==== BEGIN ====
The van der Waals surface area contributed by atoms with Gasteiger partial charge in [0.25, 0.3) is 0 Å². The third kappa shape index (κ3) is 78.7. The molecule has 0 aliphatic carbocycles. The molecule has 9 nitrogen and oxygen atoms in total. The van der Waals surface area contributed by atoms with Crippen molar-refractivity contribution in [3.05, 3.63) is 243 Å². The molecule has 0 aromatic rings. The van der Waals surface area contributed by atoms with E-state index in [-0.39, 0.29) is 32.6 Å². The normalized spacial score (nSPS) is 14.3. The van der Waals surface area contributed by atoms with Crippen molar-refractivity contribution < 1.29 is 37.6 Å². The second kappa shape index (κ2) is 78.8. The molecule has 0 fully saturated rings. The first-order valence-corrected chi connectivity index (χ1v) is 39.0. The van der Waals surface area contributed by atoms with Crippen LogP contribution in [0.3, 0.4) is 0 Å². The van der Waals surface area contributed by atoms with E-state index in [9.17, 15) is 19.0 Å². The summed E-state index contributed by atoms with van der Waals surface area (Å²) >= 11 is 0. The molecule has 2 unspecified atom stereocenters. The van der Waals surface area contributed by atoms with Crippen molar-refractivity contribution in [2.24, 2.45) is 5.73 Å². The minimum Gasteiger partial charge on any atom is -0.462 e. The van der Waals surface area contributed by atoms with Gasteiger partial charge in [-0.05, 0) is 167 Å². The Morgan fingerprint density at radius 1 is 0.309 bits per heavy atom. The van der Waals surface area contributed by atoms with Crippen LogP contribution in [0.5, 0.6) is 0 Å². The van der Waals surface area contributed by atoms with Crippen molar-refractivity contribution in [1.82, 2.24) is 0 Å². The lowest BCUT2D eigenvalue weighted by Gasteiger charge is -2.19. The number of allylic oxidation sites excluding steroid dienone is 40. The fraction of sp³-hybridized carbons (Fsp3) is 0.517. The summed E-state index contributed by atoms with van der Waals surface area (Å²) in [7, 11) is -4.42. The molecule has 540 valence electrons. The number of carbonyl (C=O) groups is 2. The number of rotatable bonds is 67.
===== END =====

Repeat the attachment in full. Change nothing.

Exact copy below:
The van der Waals surface area contributed by atoms with Gasteiger partial charge in [0.25, 0.3) is 0 Å². The third kappa shape index (κ3) is 78.7. The molecule has 0 aliphatic carbocycles. The molecule has 9 nitrogen and oxygen atoms in total. The van der Waals surface area contributed by atoms with Crippen molar-refractivity contribution in [3.05, 3.63) is 243 Å². The molecule has 0 aromatic rings. The van der Waals surface area contributed by atoms with E-state index in [-0.39, 0.29) is 32.6 Å². The normalized spacial score (nSPS) is 14.3. The van der Waals surface area contributed by atoms with Crippen molar-refractivity contribution < 1.29 is 37.6 Å². The second kappa shape index (κ2) is 78.8. The molecule has 0 fully saturated rings. The first-order valence-corrected chi connectivity index (χ1v) is 39.0. The van der Waals surface area contributed by atoms with Crippen LogP contribution in [0.3, 0.4) is 0 Å². The van der Waals surface area contributed by atoms with E-state index in [9.17, 15) is 19.0 Å². The summed E-state index contributed by atoms with van der Waals surface area (Å²) >= 11 is 0. The molecule has 2 unspecified atom stereocenters. The van der Waals surface area contributed by atoms with Crippen molar-refractivity contribution in [2.24, 2.45) is 5.73 Å². The minimum Gasteiger partial charge on any atom is -0.462 e. The van der Waals surface area contributed by atoms with Gasteiger partial charge in [-0.05, 0) is 167 Å². The Morgan fingerprint density at radius 1 is 0.309 bits per heavy atom. The van der Waals surface area contributed by atoms with Crippen LogP contribution in [0.5, 0.6) is 0 Å². The van der Waals surface area contributed by atoms with Crippen molar-refractivity contribution in [1.82, 2.24) is 0 Å². The lowest BCUT2D eigenvalue weighted by Gasteiger charge is -2.19. The number of allylic oxidation sites excluding steroid dienone is 40. The fraction of sp³-hybridized carbons (Fsp3) is 0.517. The summed E-state index contributed by atoms with van der Waals surface area (Å²) in [7, 11) is -4.42. The molecule has 540 valence electrons. The number of carbonyl (C=O) groups is 2. The number of rotatable bonds is 67.